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Macao gets green light for RMB services
By Bing Lan (China Daily)
Updated: 2004-08-05 09:36

Macao and mainland banking officials yesterday signed an agreement which will allow the special administrative region to launch renminbi business.

The memorandum was signed in Macao yesterday by People's Bank of China Vice-Governor Li Ruogu and Macao Monetary Authority Chairman Teng Lin Seng.

The nation's central bank has also pledged to provide all necessary services to Macao commercial banks approved to provide yuan-denominated services.

The move is aimed to meet the need generated by growing cross-border travel and business exchange between the Chinese mainland and the region, which returned to the motherland in 1999.

The central bank said it will "provide a clearing channel and mechanism for banks in Macao to conduct personal renminbi business."

The central bank said it would consult with the Macao Monetary Authority and designate a clearing bank for the purpose.

Macao commercial banks operating yuan business will be allowed to provide deposits, remittance, credit card and exchange services for local residents. But they cannot provide yuan-based loans.

The central bank's statement devoted special attention to the implications that yesterday's agreement will have on the region's gambling industry, a mainstay of the local economy.

Although mainland residents will be able to use renminbi-based credit cards in Macao when local banks can provide yuan services, these credit cards cannot be used in casinos.

In addition, mainland residents can only withdraw less than 6,000 yuan (US$720) when they travel overseas.

So the change "will not encourage mainland people to gamble in Macao," the statement said.

The arrangement between the central bank and the Macao Monetary Authority is similar to the one made earlier this year between the mainland and Hong Kong, whose commercial banks started to conduct yuan-denominated business earlier this year.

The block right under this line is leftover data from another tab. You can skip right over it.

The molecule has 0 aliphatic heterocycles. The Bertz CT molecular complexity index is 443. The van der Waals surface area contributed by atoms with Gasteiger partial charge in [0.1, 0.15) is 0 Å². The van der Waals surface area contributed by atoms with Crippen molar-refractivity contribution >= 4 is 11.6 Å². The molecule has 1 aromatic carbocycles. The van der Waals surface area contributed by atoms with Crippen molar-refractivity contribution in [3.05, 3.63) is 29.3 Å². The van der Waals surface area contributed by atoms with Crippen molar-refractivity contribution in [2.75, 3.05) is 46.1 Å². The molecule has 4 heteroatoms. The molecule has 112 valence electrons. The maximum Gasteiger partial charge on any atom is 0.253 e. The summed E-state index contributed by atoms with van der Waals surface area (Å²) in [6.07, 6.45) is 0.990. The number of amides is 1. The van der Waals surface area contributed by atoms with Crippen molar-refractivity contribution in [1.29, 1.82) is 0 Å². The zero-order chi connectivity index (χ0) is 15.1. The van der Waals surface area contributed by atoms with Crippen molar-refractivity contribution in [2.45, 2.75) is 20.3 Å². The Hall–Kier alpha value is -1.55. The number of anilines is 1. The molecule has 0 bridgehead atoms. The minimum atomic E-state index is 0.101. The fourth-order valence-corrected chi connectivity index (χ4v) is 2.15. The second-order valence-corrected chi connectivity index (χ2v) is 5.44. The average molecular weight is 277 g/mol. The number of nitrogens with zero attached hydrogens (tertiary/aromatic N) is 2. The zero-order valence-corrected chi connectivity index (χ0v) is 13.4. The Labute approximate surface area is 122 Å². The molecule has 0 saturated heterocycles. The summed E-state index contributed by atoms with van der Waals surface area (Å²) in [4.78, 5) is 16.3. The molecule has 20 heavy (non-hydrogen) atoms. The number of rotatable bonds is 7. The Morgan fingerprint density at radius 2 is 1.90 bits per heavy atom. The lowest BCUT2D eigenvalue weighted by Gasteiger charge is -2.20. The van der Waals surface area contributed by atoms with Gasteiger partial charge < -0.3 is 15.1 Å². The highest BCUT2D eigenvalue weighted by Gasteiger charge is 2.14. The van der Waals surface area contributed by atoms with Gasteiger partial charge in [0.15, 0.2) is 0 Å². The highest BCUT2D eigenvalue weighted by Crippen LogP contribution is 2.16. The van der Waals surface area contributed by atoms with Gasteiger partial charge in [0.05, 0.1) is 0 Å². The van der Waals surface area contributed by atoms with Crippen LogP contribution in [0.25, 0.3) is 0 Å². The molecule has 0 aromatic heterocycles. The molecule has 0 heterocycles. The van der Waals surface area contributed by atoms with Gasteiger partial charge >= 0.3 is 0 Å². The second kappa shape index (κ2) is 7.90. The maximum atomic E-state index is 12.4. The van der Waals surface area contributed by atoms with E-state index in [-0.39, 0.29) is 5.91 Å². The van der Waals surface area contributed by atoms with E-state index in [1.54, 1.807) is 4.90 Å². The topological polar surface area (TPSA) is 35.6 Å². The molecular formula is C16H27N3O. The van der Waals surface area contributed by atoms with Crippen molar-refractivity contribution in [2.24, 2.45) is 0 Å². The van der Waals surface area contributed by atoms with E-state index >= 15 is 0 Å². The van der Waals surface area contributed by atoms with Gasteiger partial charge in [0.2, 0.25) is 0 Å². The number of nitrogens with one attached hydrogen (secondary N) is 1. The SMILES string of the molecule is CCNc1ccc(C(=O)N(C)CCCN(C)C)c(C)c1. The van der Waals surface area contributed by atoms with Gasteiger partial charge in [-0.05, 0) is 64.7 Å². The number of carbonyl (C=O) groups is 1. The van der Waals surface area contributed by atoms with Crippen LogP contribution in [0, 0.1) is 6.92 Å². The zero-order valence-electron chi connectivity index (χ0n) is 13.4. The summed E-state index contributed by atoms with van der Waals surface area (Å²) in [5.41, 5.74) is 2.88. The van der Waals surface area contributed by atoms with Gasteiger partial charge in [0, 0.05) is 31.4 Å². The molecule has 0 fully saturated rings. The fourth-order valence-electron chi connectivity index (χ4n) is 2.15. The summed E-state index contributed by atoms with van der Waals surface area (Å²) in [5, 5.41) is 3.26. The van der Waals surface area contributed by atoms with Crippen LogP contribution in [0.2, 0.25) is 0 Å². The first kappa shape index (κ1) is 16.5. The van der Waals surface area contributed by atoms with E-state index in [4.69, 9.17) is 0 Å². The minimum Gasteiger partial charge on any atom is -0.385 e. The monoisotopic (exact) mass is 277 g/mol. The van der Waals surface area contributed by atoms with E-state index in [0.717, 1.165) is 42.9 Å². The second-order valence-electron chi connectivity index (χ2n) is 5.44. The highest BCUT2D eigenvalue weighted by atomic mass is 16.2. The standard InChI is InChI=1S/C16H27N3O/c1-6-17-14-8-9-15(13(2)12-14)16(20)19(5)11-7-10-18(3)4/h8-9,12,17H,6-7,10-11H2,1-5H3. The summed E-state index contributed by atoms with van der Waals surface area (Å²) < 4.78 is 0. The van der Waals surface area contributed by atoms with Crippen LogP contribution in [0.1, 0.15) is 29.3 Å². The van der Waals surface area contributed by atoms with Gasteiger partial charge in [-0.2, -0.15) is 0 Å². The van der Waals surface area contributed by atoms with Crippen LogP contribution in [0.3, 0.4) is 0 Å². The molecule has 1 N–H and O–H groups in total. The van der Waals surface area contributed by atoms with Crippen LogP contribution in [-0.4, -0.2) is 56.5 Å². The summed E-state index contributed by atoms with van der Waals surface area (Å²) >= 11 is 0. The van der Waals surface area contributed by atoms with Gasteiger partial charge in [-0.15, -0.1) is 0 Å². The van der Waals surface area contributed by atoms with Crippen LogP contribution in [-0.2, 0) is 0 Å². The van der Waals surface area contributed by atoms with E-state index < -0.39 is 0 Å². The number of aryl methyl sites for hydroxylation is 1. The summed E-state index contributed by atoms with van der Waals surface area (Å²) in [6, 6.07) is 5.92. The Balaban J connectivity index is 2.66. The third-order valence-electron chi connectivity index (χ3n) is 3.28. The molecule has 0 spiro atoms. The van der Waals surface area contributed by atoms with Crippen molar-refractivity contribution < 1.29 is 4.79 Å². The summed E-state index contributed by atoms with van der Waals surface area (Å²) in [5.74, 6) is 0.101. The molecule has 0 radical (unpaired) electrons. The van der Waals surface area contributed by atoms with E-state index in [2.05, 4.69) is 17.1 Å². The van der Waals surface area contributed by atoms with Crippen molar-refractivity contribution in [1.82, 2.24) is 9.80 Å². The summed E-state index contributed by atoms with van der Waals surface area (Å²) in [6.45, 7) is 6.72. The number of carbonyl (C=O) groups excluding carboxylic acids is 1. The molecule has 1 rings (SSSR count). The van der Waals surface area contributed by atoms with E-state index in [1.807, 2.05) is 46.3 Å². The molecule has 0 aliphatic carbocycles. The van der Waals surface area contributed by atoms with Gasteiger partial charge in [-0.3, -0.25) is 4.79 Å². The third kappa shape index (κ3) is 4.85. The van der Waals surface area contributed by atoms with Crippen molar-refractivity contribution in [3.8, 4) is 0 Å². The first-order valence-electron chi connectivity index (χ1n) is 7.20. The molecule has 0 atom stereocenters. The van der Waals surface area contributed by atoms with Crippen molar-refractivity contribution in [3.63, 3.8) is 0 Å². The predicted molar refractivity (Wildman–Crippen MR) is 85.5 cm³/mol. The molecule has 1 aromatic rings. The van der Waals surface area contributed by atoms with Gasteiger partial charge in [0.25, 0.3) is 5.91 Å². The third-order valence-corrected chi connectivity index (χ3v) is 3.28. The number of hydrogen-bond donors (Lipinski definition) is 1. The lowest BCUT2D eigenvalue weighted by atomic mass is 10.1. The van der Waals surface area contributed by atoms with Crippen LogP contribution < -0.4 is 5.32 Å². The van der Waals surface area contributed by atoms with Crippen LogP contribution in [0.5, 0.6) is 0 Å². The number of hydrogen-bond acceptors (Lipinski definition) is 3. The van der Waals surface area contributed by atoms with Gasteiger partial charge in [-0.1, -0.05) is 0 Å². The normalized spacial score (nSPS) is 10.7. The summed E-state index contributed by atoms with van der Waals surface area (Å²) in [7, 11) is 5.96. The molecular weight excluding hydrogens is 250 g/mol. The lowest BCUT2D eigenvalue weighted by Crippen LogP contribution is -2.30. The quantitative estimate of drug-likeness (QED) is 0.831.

BOC Hong Kong Holdings Ltd, the Beijing-based Bank of China's Hong Kong subsidiary, is the clearing bank for this.

But it remains unclear who will become Macao's clearing bank. The statement did not specify when yuan-denominated business will be officially launched in Macao.

Yesterday's agreement will provide an official channel for renminbi banknotes circulating in the region to flow back to the mainland.

The yuan is becoming increasingly popular in Macao after the handover in 1999.

It was used well before 1999 in places like gold shops, said Wan Sin Long, director of the Banking Supervision Department at the Monetary Authority of Macao.

Now it is being used anywhere, such as department stores and taxis, he said.

The renminbi is fully convertible under the current account, but only partly convertible under the capital account.

Although the annual inflow of renminbi banknotes, as recorded by conversion into the local currency, the pataca, is estimated at only 2-3 billion yuan (US$240-360 million), tiny as compared to the figure in Hong Kong, the volume is expected to increase as cross-border travel and business exchanges with the mainland grow, Wan said.

Allowing Macao banks to conduct renminbi business will not only facilitate exchanges between the two sides, but strengthen banking supervision and protect the reputation of renminbi, Wan said.

Underground money exchange is now an everyday scene in Macao. So the move to bring this money into official channels will crack down on these illegal dealings.

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